by Rory Gardiner | Featured Contributor
The thing I hear most often when people find out I’m a musician is “what is your real job”? They don’t understand that the arts is a career, not just a hobby, for some people. When I tell them that I make a living as a musician, the next most common question is “what is your back up plan?”. Would you ask the same thing to a veterinarian, web developer or carpenter? Why would I need a back up plan? I am doing what I do.
I think the perception in the arts is that if you’re not famous, you must be struggling. If you meet an actor that you’ve never heard of, he must be living pay check to pay check. Wrong. He may not be in feature films, but he’s doing voice work, commercials, teaching improv classes, whatever. This may come as a shock to many, but there is a middle class in the arts. Not just super famous or homeless.
The same is true for any entrepreneur trying to escape the rat race and move out on their own. They wait for fear to subside before acting, but the only way to subside fear is to face it. Fear only exists because it is the unknown. If you begin to experience something, it is no longer unknown and you wonder why it was so scary to begin with.
5 Transition Steps:
- Focus on what you want to do (be an artist, start your own business, etc). Seeing someone else successfully do what you want to do gives you a world of confidence, and a good road map to follow. I talk about this in a previous post called “Do the Impossible“.
- Research, or talk to someone else who has accomplished what you want to do and ask them questions. Learn from their mistakes so that your journey is a little less bumpy. Reading books on the subject is a great way to get a full spectrum. When you’re reading someone else’s story, you’re basically absorbing their life on paper. You only live once, but by reading other peoples journey, you’re taking their life experience and learning from it.
- Start small, and focus on earning revenue. Don’t immediately lease office space and get 30,000 business cards printed. Try to first get clients, gigs, and income. People often put themselves in serious dept with unnecessary expenses. Only expand, when you have the client base to do so. If you can’t find clients, and you need to change your business model, then you haven’t lost any of your initial investment.
- Expand slowly while building your business. Improve processes to maximize time & profits. Once you get to a point where you can barely take on more work, apply the 80/20 rule. Typically 80% of your profits are coming from 20% of your efforts or clients. Focus solely on your top 20% and you’ll find you have almost the same income stream, but with far more free time and less headaches.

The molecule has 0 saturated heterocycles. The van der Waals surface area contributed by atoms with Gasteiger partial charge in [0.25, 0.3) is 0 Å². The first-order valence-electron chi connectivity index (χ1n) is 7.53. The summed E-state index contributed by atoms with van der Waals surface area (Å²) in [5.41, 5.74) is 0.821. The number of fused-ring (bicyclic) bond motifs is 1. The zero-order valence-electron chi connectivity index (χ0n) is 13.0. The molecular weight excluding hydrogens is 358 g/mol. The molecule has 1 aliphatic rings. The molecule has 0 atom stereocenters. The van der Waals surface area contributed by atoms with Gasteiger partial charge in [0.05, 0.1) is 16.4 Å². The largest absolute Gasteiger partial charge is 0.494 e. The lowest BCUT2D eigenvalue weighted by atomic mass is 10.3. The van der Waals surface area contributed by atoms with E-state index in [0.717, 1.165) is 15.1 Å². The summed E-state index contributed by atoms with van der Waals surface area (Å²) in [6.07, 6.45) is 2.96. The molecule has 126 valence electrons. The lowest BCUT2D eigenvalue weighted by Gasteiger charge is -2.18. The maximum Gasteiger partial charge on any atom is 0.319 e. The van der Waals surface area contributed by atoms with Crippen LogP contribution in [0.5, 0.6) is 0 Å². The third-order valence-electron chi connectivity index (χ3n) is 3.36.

- Once you’ve maxed out your top 20%, and again find yourself with no time and lots of headache, it’s time for a gear change. Take it up a notch. When your confidence is up, it’s time to grow, and get back out of your comfort zone.
When lifting weights, you’re only really building muscle when the tension becomes difficult and you’re really struggling to lift the dumb bell. The same is true in business and in life. You’re only really growing when you’re uncomfortable. Complacency is comfortable, but you never really have an opportunity to grow.
If you’re not getting the opportunities you think you deserve then it’s time to create your own luck. I know it’s a scary world out there, but know that anything can be learned through trial and error, or by simply doing research. Every master was once a disaster. Learn by other peoples mistakes and pursue whatever it is you’re looking for.
Rory Gardiner They say if you do what you love, you never have to work a day in your life.
Singer/Songwriter/Author/Entrepreneur/Comedian/Lactose Intolerant Rory Gardiner has seen the success of his compositions published and performed by other artists, as well as songs licensed and synched in TV advertisements airing daily throughout North America.
Rory has appeared on multiple CMT(Country Music Television) nationally broadcasted reality shows in Canada, and keeps a busy 100+ shows a year touring schedule.
Author of “Break Free: The Road Map for Building a Healthy Lifestyle & Breaking Bad Habits.” Using humor, parable and motivation, Rory outlines how the right small changes in a busy lifestyle can have a dramatic effect on how you look and feel.
Rory has recently released his first country music children’s record “Yee-Haw” on iTunes, influenced by becoming a parent himself. The album has already been awarded a “Parents Choice Award”, and Rory states “I can’t wait to see where this adventure takes us next!”